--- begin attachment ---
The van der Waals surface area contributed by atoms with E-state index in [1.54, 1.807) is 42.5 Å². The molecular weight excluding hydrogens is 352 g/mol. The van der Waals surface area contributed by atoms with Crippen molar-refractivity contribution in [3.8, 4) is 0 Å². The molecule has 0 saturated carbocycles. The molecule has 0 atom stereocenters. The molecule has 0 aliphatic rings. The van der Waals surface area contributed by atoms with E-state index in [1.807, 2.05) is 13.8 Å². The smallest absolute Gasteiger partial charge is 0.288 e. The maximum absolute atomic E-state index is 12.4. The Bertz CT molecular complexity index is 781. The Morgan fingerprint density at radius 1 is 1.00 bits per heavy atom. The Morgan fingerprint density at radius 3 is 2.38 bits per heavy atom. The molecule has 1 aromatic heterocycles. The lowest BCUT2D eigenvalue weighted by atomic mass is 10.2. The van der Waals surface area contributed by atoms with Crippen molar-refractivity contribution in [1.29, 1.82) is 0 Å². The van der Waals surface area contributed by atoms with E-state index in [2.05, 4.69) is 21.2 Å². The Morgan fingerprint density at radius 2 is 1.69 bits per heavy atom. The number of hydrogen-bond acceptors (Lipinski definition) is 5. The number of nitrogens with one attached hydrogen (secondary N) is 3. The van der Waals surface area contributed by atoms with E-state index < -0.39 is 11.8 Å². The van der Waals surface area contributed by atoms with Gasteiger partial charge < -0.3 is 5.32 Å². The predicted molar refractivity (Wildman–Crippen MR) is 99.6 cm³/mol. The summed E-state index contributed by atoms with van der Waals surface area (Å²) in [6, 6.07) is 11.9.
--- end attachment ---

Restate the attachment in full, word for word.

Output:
The van der Waals surface area contributed by atoms with E-state index in [1.54, 1.807) is 42.5 Å². The molecular weight excluding hydrogens is 352 g/mol. The van der Waals surface area contributed by atoms with Crippen molar-refractivity contribution in [3.8, 4) is 0 Å². The molecule has 0 saturated carbocycles. The molecule has 0 atom stereocenters. The molecule has 0 aliphatic rings. The van der Waals surface area contributed by atoms with E-state index in [1.807, 2.05) is 13.8 Å². The smallest absolute Gasteiger partial charge is 0.288 e. The maximum absolute atomic E-state index is 12.4. The Bertz CT molecular complexity index is 781. The Morgan fingerprint density at radius 1 is 1.00 bits per heavy atom. The Morgan fingerprint density at radius 3 is 2.38 bits per heavy atom. The molecule has 1 aromatic heterocycles. The lowest BCUT2D eigenvalue weighted by atomic mass is 10.2. The van der Waals surface area contributed by atoms with Crippen molar-refractivity contribution in [1.29, 1.82) is 0 Å². The van der Waals surface area contributed by atoms with E-state index in [2.05, 4.69) is 21.2 Å². The Morgan fingerprint density at radius 2 is 1.69 bits per heavy atom. The number of hydrogen-bond acceptors (Lipinski definition) is 5. The number of nitrogens with one attached hydrogen (secondary N) is 3. The van der Waals surface area contributed by atoms with E-state index < -0.39 is 11.8 Å². The van der Waals surface area contributed by atoms with Gasteiger partial charge < -0.3 is 5.32 Å². The predicted molar refractivity (Wildman–Crippen MR) is 99.6 cm³/mol. The summed E-state index contributed by atoms with van der Waals surface area (Å²) in [6, 6.07) is 11.9.